Dracaena Plants

How Can I Undo the Roots Entertangled

garden lover added on April 26, 2013 | Answered

I have rescued a plant from an elderly couple where I work. It was dying, stunted and root bound coming out at the bottom of the container roots coming right threw it. It is a Dracaena and a Ficus, and another form of dracaena with long pointed sharp leaves and more branches shooting out now, all living together in one container. It is hard to believe the size was so small they were in, the ones living in each others way though, is the Draceana, which is to be around 10 ft. tall, and Ficus, and that draceana, is directly under the ficus and is about 1 foot and a half tall getting wide too.  I got a large round container and gave them some good potting soil. They are doing so well. I have had them now for about 2 months and they have lived together like this for 4 years there roots are intertwinded you can't tell whose are whose in a circle.

When I took it into a nursery, he said to separate them is too much shock and it was hard to know how. He said I could cut down the Dracaena so it never bothers the ficus, but I hate to see it never get to grow, or he said, I could cut it down below the soil and might end it growing all together or cut it in half and transplant it, but still the roots will be left in the container with the others. I know they all can't live together like this any longer and should have been separated long ago before I got them. When I realized the Dracaena was to grow to be even 10 ft. or so and the Ficus is somewhat of a tree like plant, this is very sad. Since it is trying to grow threw the Ficus right now,   there is no room for what is going on.

They look healthy and green but they are in a dilemma and so am I. They are flourishing since the new container, but for how long and being root tangled? Each one needs to be considered. Does anybody know how I can divide them? I don't want to shock or hurt them by anything radical I have to do, but maybe if I have to cut them away from each other and ruin each of them doing so, what then?    If any one could tell me what are my chances for them to survive in another container separately after that and what method to use in doing so, what soil, etc.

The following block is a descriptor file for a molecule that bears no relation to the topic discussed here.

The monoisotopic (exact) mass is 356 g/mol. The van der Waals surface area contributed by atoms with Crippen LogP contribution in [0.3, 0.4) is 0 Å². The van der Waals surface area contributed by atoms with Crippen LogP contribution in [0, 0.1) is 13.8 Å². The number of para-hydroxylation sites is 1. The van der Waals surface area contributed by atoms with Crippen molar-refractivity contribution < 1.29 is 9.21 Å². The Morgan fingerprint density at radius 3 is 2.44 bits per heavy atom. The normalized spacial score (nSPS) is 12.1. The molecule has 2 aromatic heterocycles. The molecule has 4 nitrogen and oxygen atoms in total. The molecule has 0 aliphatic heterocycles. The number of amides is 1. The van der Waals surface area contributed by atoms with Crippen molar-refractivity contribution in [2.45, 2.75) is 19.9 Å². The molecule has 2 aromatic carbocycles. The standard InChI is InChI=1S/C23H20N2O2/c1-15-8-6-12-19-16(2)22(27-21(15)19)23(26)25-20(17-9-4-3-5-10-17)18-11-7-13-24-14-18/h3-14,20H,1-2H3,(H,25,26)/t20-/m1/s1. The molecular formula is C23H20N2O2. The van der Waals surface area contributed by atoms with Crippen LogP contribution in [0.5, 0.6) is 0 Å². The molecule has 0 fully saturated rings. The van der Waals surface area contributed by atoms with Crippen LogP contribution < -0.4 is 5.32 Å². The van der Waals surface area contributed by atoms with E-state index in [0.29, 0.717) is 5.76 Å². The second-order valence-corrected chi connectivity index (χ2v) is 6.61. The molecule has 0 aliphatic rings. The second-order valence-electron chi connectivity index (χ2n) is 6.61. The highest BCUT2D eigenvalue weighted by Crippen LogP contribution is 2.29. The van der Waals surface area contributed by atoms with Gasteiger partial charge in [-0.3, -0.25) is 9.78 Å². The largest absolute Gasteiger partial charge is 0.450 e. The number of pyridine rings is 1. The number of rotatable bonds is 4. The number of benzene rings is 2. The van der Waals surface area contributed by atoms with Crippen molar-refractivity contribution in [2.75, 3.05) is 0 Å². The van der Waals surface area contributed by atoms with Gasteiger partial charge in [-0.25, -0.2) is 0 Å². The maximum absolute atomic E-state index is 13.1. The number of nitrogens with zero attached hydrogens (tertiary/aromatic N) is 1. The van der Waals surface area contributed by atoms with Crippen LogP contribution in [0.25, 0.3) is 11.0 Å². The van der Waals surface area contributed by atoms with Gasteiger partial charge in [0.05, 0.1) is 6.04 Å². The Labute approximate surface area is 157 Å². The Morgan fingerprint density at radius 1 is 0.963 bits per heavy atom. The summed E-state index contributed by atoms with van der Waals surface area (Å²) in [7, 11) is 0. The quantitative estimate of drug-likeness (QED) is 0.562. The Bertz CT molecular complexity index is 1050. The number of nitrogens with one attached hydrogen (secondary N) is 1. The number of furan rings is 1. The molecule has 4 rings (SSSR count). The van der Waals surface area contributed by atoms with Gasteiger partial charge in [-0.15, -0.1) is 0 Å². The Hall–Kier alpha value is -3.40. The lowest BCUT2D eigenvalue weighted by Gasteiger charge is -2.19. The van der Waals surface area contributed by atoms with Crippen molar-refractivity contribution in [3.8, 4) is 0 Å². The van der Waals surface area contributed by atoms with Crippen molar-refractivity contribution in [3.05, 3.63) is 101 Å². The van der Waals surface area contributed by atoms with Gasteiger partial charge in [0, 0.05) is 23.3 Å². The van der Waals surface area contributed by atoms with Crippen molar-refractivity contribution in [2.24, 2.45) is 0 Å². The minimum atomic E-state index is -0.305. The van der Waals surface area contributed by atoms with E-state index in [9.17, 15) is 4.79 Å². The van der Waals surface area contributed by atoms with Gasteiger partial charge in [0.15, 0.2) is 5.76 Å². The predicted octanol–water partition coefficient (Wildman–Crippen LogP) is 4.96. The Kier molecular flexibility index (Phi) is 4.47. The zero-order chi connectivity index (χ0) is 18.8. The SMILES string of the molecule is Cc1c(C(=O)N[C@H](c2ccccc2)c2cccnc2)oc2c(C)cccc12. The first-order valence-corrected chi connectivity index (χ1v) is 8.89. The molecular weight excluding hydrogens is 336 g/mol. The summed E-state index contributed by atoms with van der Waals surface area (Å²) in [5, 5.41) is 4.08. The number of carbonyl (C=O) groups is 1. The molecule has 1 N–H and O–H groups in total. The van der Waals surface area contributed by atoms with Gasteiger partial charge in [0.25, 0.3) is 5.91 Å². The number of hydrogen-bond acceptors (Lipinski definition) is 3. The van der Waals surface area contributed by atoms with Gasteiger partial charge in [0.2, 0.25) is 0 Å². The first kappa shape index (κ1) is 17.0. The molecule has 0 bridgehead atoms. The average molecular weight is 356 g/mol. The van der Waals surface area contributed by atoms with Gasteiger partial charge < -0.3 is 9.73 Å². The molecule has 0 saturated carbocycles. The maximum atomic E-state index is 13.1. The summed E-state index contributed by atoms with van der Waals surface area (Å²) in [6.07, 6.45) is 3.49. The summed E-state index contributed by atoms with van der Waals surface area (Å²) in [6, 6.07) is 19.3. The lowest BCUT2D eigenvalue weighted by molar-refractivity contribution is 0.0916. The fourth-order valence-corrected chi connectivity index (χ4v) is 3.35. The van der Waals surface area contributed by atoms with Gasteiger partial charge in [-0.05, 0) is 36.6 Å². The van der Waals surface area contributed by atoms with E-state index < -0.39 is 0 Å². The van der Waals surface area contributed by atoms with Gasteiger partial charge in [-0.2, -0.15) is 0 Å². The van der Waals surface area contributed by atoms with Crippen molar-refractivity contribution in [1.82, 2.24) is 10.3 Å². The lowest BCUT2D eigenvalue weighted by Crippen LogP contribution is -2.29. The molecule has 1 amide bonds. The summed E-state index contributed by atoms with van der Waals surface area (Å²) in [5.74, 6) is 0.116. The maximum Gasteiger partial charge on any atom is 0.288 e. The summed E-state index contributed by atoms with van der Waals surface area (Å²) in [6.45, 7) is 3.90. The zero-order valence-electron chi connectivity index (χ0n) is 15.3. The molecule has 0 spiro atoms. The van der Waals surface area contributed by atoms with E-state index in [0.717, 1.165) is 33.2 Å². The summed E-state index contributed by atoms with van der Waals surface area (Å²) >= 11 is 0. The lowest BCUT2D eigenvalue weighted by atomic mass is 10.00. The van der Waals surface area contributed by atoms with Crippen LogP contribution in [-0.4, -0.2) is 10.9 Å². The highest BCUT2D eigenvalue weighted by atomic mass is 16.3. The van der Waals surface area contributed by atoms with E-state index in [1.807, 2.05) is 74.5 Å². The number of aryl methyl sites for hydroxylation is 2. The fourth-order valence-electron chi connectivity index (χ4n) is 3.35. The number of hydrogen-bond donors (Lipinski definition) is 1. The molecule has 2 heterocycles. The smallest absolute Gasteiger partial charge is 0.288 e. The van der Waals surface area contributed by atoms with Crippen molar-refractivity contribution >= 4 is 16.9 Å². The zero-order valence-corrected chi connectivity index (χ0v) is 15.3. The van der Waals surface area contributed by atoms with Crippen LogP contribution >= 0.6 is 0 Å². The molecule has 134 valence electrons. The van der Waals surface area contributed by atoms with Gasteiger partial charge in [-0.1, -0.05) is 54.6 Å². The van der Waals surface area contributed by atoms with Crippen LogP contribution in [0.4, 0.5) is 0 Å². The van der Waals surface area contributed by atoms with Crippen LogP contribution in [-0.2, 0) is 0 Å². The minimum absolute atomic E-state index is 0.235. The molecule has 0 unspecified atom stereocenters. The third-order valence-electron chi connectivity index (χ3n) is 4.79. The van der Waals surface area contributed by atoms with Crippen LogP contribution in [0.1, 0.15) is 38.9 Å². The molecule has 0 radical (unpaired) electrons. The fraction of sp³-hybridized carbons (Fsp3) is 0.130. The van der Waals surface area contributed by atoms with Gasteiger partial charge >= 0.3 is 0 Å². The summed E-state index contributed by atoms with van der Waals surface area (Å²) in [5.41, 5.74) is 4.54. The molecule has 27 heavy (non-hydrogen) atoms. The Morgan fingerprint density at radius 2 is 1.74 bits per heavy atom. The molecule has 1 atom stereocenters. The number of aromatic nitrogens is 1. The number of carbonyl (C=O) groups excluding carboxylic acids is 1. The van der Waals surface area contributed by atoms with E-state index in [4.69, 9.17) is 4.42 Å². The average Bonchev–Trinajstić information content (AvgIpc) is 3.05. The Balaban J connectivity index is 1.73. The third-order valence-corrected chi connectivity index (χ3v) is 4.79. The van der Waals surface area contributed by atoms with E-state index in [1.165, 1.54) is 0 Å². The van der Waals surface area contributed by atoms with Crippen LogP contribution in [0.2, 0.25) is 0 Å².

Now I am thinking, I wonder if they will miss each other. Gosh since my dog went on to heaven,  I am talking to them all the time. Believe it or not the ficus move slightly when I am near and say something. When they first got here. I think I scared them when I went up to them. They had been neglected and alone so much in a far corner. I literally saw them sort of shake. I walk over to them softly now, ha ha. Thanks so much.

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Certified GKH Gardening Expert
Answered on April 29, 2013

I would agree with the nurseryman that separating them would likely be too much of a shock. The larger the plant, the more likely that shock will set in if their roots are disturbed.

They can grow happily together as long as they each get enough fertilizer and water. You can treat them as one massive plant and repot them together in new larger containers as they outgrow this one.

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Answered on May 1, 2013

Oooh, what a mess that sounds like. And what a dilemma. You have a choice to make - whether to leave them together as the nursery guy and Heather suggest, or to separate them anyway. Under the choice of separating, a few things come to mind. Bonsai growers routinely cut roots. Sometimes, if they are putting a plant into a bonsai pot after it has been growing for several years in a nursery pot, they could cut off 3/4 or more of the roots. I think people often don't realize how vigorous roots are, especially if the plant is healthy and vigorous looking.

You might want to do some research on bonsai - just google bonsai, bonsai methods, or root pruning. You'll be able to spend a couple of days just reading through all this stuff.

Here's what I would do, if I decided to separate a bunch like this. Pull them out of the pot, and carefully start to tease the soil away from the roots, and to straighten out the roots and disentangle them. This will probably take quite awhile. You'll probably be surprised how much you can separate the roots. Then I would take a small hand saw, a pair of pruners, and a sharp knife, and start cutting them apart. This will also probably take quite awhile.
When they're separated I would repot each with fast draining, coarse soil mix, put into moderate light, water correctly, and wait. Maybe it will work,maybe not. Ya' takes yur chances, as the old saying goes.

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